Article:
Monsanto, the manufacturer of Glyphosate, is the same company that provided the world with DDT which was eventually banned. The evidence is clear and there should be no more excuses on the usage of dangerous products in urban areas. Glyphosate is a poison and we should all be making our elected officials aware of this and demand a ban on its use. Back to top
The Winter Garden
Now is the time to get ready for next Spring. Hopefully the Winter will not be too harsh, ensuring the ground has the ability to carry out its full function. However, there is another thought; a winter garden can be a bleak place but choosing plants with rich, colourful and varied winter foliage can help keep things going. It is important when much of the garden is in retreat to have some fresh foliage and luckily there are plenty of plants with handsome winter foliage.
Some evergreen shrubs will provide solid blocks of colour in different shades from winter‐warming rich green, to sunny green and gold, to cooler cream and green and plummy red. Ground‐hugging plants are even more varied. Some leaves are veined and frosted, others are spotted or liberally splashed whilst others are plain and elegant. Together they form a winter tapestry, sheltering wildlife.
Every garden, however small, provides a series of different conditions. There may be damp corners where the sun rarely falls, a bright hotspot or dry shade close to evergreens. There’s also an opportunity for a container or two and these are good value.
These plants last throughout winter, hardly changing with little need for maintenance and afterwards they can be planted in the borders. If the earth is nutrient rich you can also grow root vegetables to welcome spring with home grown produce; one of the most popular being garlic, however most vegetables can be grown. Back to top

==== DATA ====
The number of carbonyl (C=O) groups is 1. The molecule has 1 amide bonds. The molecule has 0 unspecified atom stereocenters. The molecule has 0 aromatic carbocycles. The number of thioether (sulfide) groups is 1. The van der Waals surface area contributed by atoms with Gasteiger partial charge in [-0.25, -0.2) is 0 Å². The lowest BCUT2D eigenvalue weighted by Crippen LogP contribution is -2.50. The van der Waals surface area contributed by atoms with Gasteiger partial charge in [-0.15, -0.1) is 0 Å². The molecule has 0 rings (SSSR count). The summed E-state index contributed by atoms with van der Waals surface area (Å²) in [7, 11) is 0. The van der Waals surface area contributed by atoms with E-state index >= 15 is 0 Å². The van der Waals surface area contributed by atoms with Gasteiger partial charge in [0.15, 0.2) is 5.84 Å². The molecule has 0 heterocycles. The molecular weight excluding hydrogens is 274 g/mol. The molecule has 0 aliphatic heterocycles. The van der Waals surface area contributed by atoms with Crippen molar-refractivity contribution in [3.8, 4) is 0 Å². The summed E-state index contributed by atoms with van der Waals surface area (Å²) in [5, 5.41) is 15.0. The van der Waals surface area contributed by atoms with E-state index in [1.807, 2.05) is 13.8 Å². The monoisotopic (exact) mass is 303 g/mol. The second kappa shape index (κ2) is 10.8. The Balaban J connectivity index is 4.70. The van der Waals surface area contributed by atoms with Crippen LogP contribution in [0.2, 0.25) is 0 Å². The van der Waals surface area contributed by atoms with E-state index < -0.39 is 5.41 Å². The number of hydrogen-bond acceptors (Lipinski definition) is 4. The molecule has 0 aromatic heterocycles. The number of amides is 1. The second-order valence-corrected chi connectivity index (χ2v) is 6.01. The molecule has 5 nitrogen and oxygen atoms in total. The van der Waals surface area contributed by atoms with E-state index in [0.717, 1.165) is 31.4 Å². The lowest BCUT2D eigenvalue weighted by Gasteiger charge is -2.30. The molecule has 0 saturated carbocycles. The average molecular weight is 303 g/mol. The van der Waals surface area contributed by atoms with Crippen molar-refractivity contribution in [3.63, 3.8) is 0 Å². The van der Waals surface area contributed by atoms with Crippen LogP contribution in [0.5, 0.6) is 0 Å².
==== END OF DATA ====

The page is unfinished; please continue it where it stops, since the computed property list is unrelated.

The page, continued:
Cooking in a Different Way ‐ Cabbage
Before learning how to cook cabbage, it is important to first prepare cabbage properly and that starts from choosing the best cabbage possible. The Spruce Eats recommends that you look for heads with plenty of outer leaves and check the bottom to make sure the leaves are not pulling away from the stem.
Inspect the leaves to make sure they are fresh and have minimal wilting and look for those that have tight groupings. If you are at a farmer’s market, ask the producer when the cabbage was harvested; cabbages are sweeter after a frost.
The next step in cooking cabbage is to prepare it. Better Homes & Gardens has outlined easy‐to‐follow steps on how to ready the vegetable before cooking:
- Remove the loose outer leaves and rinse the head with water.
- Slice the head in half, then slice further into quarters.
- Remove the core from the wedges.
- If you want a coarsely chopped wedge, simply slice a wedge perpendicular to the knife and cut into one-fourth-inch pieces.
Now that you know how to prepare cabbage, it is time for you to cook it. But the question is, what is the best way? The answer depends on what you want, as there are several ways to cook cabbage. The following ideas adapted from Eating Well magazine provide several methods you can try at home:
- Heat the oven to 245 degrees Fahrenheit.
- Cut the cabbage into wedges and toss in coconut oil. Place the wedges in a single layer on a baking sheet, then season with salt and pepper, plus caraway seeds (optional).
- Roast the cabbage until tender, around 25 to 35 minutes. Flip once halfway through cooking.
Cooking Different Types of Cabbage
If you don’t often cook with cabbage, the green variety is probably the one with which you are most familiar. However, there are other varieties available with different characteristics of which you can take advantage, depending on what you are cooking. The Spruce Eats outlines the four most commonly used cabbages:
- Green cabbage ‐ The most common cabbage variety, it resembles iceberg lettuce. It has a peppery taste when eaten raw, but becomes sweeter when cooked